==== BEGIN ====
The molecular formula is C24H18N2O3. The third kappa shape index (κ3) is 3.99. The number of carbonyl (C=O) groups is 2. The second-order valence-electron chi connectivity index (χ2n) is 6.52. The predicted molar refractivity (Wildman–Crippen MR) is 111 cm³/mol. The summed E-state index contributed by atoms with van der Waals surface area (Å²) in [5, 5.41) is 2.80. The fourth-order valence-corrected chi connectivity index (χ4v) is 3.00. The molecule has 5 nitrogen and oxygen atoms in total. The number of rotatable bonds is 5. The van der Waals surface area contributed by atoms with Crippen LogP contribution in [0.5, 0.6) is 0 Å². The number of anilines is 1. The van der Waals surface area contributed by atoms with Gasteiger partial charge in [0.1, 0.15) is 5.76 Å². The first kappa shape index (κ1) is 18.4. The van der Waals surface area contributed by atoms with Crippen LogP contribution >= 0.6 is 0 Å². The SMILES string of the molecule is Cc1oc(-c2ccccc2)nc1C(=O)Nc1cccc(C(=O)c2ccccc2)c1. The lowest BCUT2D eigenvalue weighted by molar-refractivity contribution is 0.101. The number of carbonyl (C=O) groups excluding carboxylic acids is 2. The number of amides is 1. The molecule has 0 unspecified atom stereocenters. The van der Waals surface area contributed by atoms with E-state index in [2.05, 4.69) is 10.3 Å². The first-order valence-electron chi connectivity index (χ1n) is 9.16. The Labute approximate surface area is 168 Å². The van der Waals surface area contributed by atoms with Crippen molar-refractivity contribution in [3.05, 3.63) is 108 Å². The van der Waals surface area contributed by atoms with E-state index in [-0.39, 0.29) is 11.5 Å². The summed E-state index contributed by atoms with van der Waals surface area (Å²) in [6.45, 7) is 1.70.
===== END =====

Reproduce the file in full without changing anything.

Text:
The molecular formula is C24H18N2O3. The third kappa shape index (κ3) is 3.99. The number of carbonyl (C=O) groups is 2. The second-order valence-electron chi connectivity index (χ2n) is 6.52. The predicted molar refractivity (Wildman–Crippen MR) is 111 cm³/mol. The summed E-state index contributed by atoms with van der Waals surface area (Å²) in [5, 5.41) is 2.80. The fourth-order valence-corrected chi connectivity index (χ4v) is 3.00. The molecule has 5 nitrogen and oxygen atoms in total. The number of rotatable bonds is 5. The van der Waals surface area contributed by atoms with Crippen LogP contribution in [0.5, 0.6) is 0 Å². The number of anilines is 1. The van der Waals surface area contributed by atoms with Gasteiger partial charge in [0.1, 0.15) is 5.76 Å². The first kappa shape index (κ1) is 18.4. The van der Waals surface area contributed by atoms with Crippen LogP contribution >= 0.6 is 0 Å². The SMILES string of the molecule is Cc1oc(-c2ccccc2)nc1C(=O)Nc1cccc(C(=O)c2ccccc2)c1. The lowest BCUT2D eigenvalue weighted by molar-refractivity contribution is 0.101. The number of carbonyl (C=O) groups excluding carboxylic acids is 2. The number of amides is 1. The molecule has 0 unspecified atom stereocenters. The van der Waals surface area contributed by atoms with E-state index in [2.05, 4.69) is 10.3 Å². The first-order valence-electron chi connectivity index (χ1n) is 9.16. The Labute approximate surface area is 168 Å². The van der Waals surface area contributed by atoms with Crippen molar-refractivity contribution in [3.05, 3.63) is 108 Å². The van der Waals surface area contributed by atoms with E-state index in [-0.39, 0.29) is 11.5 Å². The summed E-state index contributed by atoms with van der Waals surface area (Å²) in [6.45, 7) is 1.70.